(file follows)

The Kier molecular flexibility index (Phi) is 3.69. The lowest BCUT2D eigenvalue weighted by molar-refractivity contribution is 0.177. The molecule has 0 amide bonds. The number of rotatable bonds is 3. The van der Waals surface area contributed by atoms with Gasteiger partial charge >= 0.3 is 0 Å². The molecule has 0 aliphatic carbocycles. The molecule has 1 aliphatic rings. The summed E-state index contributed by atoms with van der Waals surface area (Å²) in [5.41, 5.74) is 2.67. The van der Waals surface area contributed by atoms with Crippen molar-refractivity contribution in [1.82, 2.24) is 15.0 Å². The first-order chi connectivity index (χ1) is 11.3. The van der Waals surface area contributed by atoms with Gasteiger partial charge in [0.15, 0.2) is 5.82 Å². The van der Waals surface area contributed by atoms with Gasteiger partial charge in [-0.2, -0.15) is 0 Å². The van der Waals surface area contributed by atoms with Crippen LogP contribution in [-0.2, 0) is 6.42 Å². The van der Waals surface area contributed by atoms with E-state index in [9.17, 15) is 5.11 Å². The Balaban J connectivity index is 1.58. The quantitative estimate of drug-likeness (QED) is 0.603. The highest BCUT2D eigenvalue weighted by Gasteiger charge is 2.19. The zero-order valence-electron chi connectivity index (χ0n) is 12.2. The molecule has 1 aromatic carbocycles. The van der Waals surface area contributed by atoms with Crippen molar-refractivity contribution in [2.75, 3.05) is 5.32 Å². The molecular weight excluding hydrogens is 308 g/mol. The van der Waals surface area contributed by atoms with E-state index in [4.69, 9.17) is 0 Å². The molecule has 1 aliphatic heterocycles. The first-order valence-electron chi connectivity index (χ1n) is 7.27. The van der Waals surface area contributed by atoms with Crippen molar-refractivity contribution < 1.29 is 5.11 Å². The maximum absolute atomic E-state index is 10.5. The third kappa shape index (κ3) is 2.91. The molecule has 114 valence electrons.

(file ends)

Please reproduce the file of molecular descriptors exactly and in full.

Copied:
The Kier molecular flexibility index (Phi) is 3.69. The lowest BCUT2D eigenvalue weighted by molar-refractivity contribution is 0.177. The molecule has 0 amide bonds. The number of rotatable bonds is 3. The van der Waals surface area contributed by atoms with Gasteiger partial charge >= 0.3 is 0 Å². The molecule has 0 aliphatic carbocycles. The molecule has 1 aliphatic rings. The summed E-state index contributed by atoms with van der Waals surface area (Å²) in [5.41, 5.74) is 2.67. The van der Waals surface area contributed by atoms with Crippen molar-refractivity contribution in [1.82, 2.24) is 15.0 Å². The first-order chi connectivity index (χ1) is 11.3. The van der Waals surface area contributed by atoms with Gasteiger partial charge in [0.15, 0.2) is 5.82 Å². The van der Waals surface area contributed by atoms with Gasteiger partial charge in [-0.2, -0.15) is 0 Å². The van der Waals surface area contributed by atoms with Crippen LogP contribution in [-0.2, 0) is 6.42 Å². The van der Waals surface area contributed by atoms with E-state index in [9.17, 15) is 5.11 Å². The Balaban J connectivity index is 1.58. The quantitative estimate of drug-likeness (QED) is 0.603. The highest BCUT2D eigenvalue weighted by Gasteiger charge is 2.19. The zero-order valence-electron chi connectivity index (χ0n) is 12.2. The molecule has 1 aromatic carbocycles. The van der Waals surface area contributed by atoms with Crippen molar-refractivity contribution in [2.75, 3.05) is 5.32 Å². The molecular weight excluding hydrogens is 308 g/mol. The van der Waals surface area contributed by atoms with E-state index in [4.69, 9.17) is 0 Å². The molecule has 1 aliphatic heterocycles. The first-order valence-electron chi connectivity index (χ1n) is 7.27. The van der Waals surface area contributed by atoms with Crippen molar-refractivity contribution < 1.29 is 5.11 Å². The maximum absolute atomic E-state index is 10.5. The third kappa shape index (κ3) is 2.91. The molecule has 114 valence electrons.